Ludwig Wenzel Lachnith

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Ludwig Wenzel Lachnith (Prague, July 7, 1746 – Paris, October 3, 1820)[1] was a Bohemian horn player and versatile composer influenced by Joseph Haydn and Ignaz Pleyel. Today he is chiefly remembered because of his adaptions of operas by Wolfgang Amadeus Mozart. The French composer and writer Hector Berlioz immortalized him in a diatribe in his autobiography.

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Modern view of St. Nicolas Church in Prague where Lachnith's father was church musician and where Lachnith trained as a boy.

Biography[edit]

Zweibrücken Castle front (Modern view)
Zweibrücken Castle back (Modern view)

Lachnith was born in Prague.

After early studies with his father Franz, an able church musician in Prague, Lachnith from 1768 onwards became a member of the court orchestra in Zweibrücken.[2]

In 1773 he went to Paris to study French horn with Johann Josef Rudolf (Rodolphe) and later composition with François-André Danican Philidor.[3] Since 1783 he was living permanently in Paris, where his symphonies were played in the Concerts de la Reine (Marie Antoinette).

With the onset of the French Revolution he got in trouble with the new authorities and had to resign from his post at the Paris opera. He fled from the terror of the revolution in 1790, came back and henceforth eked out a meagre existence by giving private lessons and arranging operas and even oratorios for Parisian theatres. In 1801 he became instructor at the Paris Opera, but had to leave the following year, only to be reemployed in 1806. He died in Paris.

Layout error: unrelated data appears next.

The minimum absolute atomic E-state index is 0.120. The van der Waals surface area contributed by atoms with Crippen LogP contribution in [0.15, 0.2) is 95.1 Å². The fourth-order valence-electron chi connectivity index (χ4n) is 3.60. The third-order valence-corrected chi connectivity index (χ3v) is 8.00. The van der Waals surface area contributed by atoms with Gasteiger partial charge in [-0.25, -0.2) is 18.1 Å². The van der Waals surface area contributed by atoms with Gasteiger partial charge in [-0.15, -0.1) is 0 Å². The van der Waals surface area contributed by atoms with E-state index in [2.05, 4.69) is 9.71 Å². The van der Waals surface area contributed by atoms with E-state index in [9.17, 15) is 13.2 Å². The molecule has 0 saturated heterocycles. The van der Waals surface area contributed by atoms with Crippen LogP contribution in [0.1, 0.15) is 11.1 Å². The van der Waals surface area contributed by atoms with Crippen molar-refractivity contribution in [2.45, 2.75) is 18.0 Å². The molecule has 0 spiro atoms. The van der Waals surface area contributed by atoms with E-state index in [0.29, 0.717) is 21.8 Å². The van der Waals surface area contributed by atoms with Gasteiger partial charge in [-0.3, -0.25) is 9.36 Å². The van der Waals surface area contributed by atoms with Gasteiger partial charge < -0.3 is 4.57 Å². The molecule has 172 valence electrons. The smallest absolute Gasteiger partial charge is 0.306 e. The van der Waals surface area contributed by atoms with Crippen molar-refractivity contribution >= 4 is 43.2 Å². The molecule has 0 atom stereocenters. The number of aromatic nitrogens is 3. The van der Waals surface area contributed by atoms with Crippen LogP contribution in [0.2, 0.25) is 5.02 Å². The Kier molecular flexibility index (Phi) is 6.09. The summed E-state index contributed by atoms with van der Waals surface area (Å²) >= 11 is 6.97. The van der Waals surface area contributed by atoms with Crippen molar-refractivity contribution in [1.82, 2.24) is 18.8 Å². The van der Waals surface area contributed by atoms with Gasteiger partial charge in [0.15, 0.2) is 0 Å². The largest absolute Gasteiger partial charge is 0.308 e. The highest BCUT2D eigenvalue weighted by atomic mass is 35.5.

He is remembered chiefly as a composer of pasticcios, using the music of several composers in one piece. His arrangement of the music and libretto of Mozart's Magic Flute (Zauberflöte), appearing under the title Les Mystères d'Isis, was an instant success but also parodied as Les Misères d'ici. In several of his ventures he had Christian Kalkbrenner, father of the pianist and composer Friedrich Kalkbrenner, as his collaborator.

Lachnith’s adaption of Mozart’s Magic Flute – critique[edit]

Hector Berlioz[edit]

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Eminent French composer and outspoken music critic Hector Berlioz (ca. 1864-65[4]).